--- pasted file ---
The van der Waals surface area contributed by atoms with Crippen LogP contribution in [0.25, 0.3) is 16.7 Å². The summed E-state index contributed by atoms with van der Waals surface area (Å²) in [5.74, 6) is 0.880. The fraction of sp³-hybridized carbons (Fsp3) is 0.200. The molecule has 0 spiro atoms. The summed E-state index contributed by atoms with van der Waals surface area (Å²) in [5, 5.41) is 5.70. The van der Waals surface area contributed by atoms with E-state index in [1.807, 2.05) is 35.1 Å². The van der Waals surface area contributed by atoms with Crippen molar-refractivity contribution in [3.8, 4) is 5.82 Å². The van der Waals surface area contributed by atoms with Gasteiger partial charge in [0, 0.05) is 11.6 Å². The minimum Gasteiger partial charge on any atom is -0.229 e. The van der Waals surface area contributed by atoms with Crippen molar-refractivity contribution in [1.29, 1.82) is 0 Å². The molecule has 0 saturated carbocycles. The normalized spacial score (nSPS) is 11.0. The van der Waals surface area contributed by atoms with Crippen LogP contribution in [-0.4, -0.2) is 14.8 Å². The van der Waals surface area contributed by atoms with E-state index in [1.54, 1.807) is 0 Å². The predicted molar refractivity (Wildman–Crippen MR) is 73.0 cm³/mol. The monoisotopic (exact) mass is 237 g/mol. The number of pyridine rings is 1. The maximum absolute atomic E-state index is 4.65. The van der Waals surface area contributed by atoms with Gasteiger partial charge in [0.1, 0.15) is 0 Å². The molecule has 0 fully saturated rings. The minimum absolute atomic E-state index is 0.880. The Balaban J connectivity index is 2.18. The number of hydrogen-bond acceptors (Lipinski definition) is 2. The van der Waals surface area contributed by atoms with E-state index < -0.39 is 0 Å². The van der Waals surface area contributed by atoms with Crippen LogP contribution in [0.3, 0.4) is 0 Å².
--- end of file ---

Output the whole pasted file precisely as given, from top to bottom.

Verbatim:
The van der Waals surface area contributed by atoms with Crippen LogP contribution in [0.25, 0.3) is 16.7 Å². The summed E-state index contributed by atoms with van der Waals surface area (Å²) in [5.74, 6) is 0.880. The fraction of sp³-hybridized carbons (Fsp3) is 0.200. The molecule has 0 spiro atoms. The summed E-state index contributed by atoms with van der Waals surface area (Å²) in [5, 5.41) is 5.70. The van der Waals surface area contributed by atoms with E-state index in [1.807, 2.05) is 35.1 Å². The van der Waals surface area contributed by atoms with Crippen molar-refractivity contribution in [3.8, 4) is 5.82 Å². The van der Waals surface area contributed by atoms with Gasteiger partial charge in [0, 0.05) is 11.6 Å². The minimum Gasteiger partial charge on any atom is -0.229 e. The van der Waals surface area contributed by atoms with Crippen molar-refractivity contribution in [1.29, 1.82) is 0 Å². The molecule has 0 saturated carbocycles. The normalized spacial score (nSPS) is 11.0. The van der Waals surface area contributed by atoms with Crippen LogP contribution in [-0.4, -0.2) is 14.8 Å². The van der Waals surface area contributed by atoms with E-state index in [1.54, 1.807) is 0 Å². The predicted molar refractivity (Wildman–Crippen MR) is 73.0 cm³/mol. The monoisotopic (exact) mass is 237 g/mol. The number of pyridine rings is 1. The maximum absolute atomic E-state index is 4.65. The van der Waals surface area contributed by atoms with Gasteiger partial charge in [0.1, 0.15) is 0 Å². The molecule has 0 fully saturated rings. The minimum absolute atomic E-state index is 0.880. The Balaban J connectivity index is 2.18. The number of hydrogen-bond acceptors (Lipinski definition) is 2. The van der Waals surface area contributed by atoms with E-state index < -0.39 is 0 Å². The van der Waals surface area contributed by atoms with Crippen LogP contribution in [0.3, 0.4) is 0 Å².